Human Hybridomas and Monoclonal Antibodies

  • Edgar G. Engleman
  • Steven K. H. Foung
  • James W. Larrick
  • Andrew A. Raubitschek

Table of contents

  1. Front Matter
    Pages i-xxiii
  2. B-Cell Lines, Hybridomas, and Monoclonal Antibodies

    1. Front Matter
      Pages 1-1
    2. Background and General Strategies

      1. Danuta Kozbor, Carlo M. Croce
        Pages 21-36
      2. John C. Roder, Susan P. C. Cole, Tsehay Atlaw, Barbara G. Campling, Ronald C. McGarry, Danuta Kozbor
        Pages 55-70
      3. Gregory R. Reyes, Marcia Bieber, Kirk E. Fry, Kit S. Lam, Joan M. Hebert, Nelson N. H. Teng
        Pages 71-91
    3. Applications to Infectious Diseases

      1. Warren C. Bogard Jr., Elizabeth Hornberger, Patrick C. Kung
        Pages 95-112
      2. Karen G. Burnett, Julia P. Leung, Joanne Martinis
        Pages 113-133
      3. Steven K. H. Foung, Susan Perkins, Jeffrey Lifson, Nahid Mohagheghpour, Dianne Fishwild, F. Carl Grumet et al.
        Pages 135-148
      4. James W. Larrick, Bradley J. Dyer, George Senyk, Sarah M. Hart, Richard Moss, David Lippman et al.
        Pages 149-165
      5. Anthony W. Siadak, Mark E. Lostrom
        Pages 167-185
    4. Applications to Cancer

      1. Mark C. Glassy, Harold H. Handley, Ivor Royston
        Pages 211-225
      2. Lennart Olsson, Peter Brams
        Pages 227-244
    5. Applications to Autoimmunity

      1. Yehuda Shoenfeld, Robert S. Schwartz
        Pages 247-262
      2. Floyd Taub, Jo Satoh, Carlo Garzelli, Karim Essani, Abner Louis Notkins
        Pages 263-275
      3. Michael K. Hoffmann, John A. Hirst
        Pages 277-289
    6. Special Topics

      1. Kathleen A. Denis, Randolph Wall, Andrew Saxon
        Pages 293-307
  3. Human T-T Hybridomas

    1. Front Matter
      Pages 309-309

About this book

Introduction

Soon after Kohler and Milstein described the use of somatic cell hybridization for the production of murine monoclonal antibodies of desired specificity, this relatively simple technique became widely applied. Indeed, production of murine monoclonal antibodies is now considered routine by immunologists and nonimmunologists alike. However, as heterologous proteins, mouse monoclonal antibodies have one major limitation: they are immunogenic in man and, hence, their use in vivo is severely limited. An obvious solution to this problem is to produce human hybridomas with the same techniques used for the production of rodent hybrids. Unfortunately, the history of human hybridomas has been marked by substantive and often exasperating tech­ nical problems, and the first reports of hybrids secreting human immu­ noglobulin of desired specificity did not appear until 1980. These reports were met with initial enthusiasm, but it soon became apparent that while human lymphocytes might be fused, their frequency, level of Ig synthesis, and stability were such that production of human antibodies with this method was neither routine nor practical. Nonetheless, a sufficient number of investiga­ tors persevered, and during the next 5 years relatively efficient B-cell fusion partners as well as improved methods of Epstein-Barr virus transformation were developed. Generation of human T -T hybrids has also been achieved, although problems of chromosomal stability remain a substantial obstacle, more so than with B-cell lines.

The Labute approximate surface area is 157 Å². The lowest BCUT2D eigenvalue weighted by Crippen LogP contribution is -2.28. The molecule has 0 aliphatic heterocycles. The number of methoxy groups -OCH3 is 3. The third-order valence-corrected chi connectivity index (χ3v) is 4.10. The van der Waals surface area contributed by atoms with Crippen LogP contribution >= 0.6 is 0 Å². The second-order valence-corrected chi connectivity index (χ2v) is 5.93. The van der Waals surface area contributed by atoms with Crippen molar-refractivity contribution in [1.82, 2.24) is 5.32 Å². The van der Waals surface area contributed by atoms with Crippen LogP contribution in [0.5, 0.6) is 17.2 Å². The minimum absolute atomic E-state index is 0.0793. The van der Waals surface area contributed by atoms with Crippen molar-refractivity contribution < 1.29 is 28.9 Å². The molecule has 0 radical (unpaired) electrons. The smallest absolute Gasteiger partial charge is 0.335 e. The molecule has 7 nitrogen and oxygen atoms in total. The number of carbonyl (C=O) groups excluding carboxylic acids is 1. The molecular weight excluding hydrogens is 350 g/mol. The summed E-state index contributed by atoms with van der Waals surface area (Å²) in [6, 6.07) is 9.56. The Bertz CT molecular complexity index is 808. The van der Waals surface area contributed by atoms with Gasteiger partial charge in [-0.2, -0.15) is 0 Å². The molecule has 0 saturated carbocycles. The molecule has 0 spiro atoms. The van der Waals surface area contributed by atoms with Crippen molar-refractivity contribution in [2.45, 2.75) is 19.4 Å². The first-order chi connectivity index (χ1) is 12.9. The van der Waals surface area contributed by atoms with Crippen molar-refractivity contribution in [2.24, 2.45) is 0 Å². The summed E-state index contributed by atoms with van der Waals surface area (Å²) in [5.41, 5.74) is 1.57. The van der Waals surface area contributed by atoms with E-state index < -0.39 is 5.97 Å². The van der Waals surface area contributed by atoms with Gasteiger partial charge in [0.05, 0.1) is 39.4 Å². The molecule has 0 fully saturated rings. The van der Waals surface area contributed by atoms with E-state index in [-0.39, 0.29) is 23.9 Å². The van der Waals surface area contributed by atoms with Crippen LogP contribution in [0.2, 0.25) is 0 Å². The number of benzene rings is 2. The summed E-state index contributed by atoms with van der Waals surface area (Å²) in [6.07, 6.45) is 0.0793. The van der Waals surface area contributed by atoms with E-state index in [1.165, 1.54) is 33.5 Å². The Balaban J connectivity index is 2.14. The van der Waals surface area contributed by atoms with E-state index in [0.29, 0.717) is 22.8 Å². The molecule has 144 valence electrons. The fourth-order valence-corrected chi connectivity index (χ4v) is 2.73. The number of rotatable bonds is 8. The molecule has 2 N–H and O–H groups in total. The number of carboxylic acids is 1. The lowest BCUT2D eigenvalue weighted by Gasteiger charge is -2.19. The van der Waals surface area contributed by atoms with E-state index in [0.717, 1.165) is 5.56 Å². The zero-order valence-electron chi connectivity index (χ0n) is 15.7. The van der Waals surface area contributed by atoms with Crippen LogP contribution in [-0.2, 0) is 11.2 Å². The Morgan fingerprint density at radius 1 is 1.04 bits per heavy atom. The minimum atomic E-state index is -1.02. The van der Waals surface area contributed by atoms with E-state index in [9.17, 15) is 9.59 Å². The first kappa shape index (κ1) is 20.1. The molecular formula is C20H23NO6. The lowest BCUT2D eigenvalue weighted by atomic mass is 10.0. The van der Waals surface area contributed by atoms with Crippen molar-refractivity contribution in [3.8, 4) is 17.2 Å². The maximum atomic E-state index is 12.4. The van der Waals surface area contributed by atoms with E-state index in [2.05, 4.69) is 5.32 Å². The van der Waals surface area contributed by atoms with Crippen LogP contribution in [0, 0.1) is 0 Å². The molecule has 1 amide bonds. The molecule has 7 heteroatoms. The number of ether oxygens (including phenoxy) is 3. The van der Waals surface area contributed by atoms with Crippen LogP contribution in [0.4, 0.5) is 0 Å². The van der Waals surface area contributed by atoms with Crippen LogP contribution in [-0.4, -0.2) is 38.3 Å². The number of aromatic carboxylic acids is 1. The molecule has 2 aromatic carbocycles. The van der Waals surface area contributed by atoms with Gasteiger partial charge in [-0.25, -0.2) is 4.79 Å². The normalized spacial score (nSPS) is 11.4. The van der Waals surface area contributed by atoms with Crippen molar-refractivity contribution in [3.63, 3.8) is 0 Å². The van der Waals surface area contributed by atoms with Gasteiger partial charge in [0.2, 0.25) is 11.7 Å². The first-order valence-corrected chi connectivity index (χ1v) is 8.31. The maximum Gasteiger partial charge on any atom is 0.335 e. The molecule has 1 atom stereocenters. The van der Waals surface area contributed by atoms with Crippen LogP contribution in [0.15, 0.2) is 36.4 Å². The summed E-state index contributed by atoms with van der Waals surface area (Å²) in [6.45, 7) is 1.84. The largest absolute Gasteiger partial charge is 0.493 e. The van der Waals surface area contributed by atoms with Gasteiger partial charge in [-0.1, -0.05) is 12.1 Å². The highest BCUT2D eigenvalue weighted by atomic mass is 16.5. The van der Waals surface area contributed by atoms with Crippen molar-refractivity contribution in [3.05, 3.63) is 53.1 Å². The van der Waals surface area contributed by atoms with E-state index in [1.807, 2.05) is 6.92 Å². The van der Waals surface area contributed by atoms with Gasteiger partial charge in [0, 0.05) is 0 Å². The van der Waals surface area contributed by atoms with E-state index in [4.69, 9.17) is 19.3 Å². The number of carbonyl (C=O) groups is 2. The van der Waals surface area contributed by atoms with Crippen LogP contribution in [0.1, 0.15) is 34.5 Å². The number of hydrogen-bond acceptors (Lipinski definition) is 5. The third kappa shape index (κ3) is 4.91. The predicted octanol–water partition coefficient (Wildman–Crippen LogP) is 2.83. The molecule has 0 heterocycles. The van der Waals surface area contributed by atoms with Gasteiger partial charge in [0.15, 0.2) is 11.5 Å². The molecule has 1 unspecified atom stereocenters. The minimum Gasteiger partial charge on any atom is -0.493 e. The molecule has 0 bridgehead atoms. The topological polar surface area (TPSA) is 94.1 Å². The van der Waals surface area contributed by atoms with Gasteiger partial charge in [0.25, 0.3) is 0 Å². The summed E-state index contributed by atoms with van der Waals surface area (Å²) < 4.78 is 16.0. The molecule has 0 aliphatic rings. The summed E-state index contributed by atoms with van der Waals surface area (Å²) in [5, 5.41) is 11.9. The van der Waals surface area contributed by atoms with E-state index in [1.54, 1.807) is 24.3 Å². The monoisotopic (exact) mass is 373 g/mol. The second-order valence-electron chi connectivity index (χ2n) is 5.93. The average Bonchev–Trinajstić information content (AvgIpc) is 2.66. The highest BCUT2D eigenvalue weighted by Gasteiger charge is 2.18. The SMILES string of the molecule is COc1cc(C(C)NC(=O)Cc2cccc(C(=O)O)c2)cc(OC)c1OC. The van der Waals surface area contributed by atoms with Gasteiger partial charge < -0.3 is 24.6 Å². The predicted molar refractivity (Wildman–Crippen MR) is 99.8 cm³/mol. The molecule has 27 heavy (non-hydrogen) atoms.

Keywords

antibody lymphocytes proteins virus

Editors and affiliations

  • Edgar G. Engleman
    • 1
  • Steven K. H. Foung
    • 1
  • James W. Larrick
    • 2
  • Andrew A. Raubitschek
    • 2
  1. 1.Department of Pathology, Stanford University School of MedicineStanford University Medical CenterStanfordUSA
  2. 2.Cetus Immune Research LaboratoriesPalo AltoUSA

Bibliographic information

  • DOI https://doi.org/10.1007/978-1-4684-4949-5
  • Copyright Information Springer-Verlag US 1985
  • Publisher Name Springer, Boston, MA
  • eBook Packages Springer Book Archive
  • Print ISBN 978-1-4684-4951-8
  • Online ISBN 978-1-4684-4949-5
  • About this book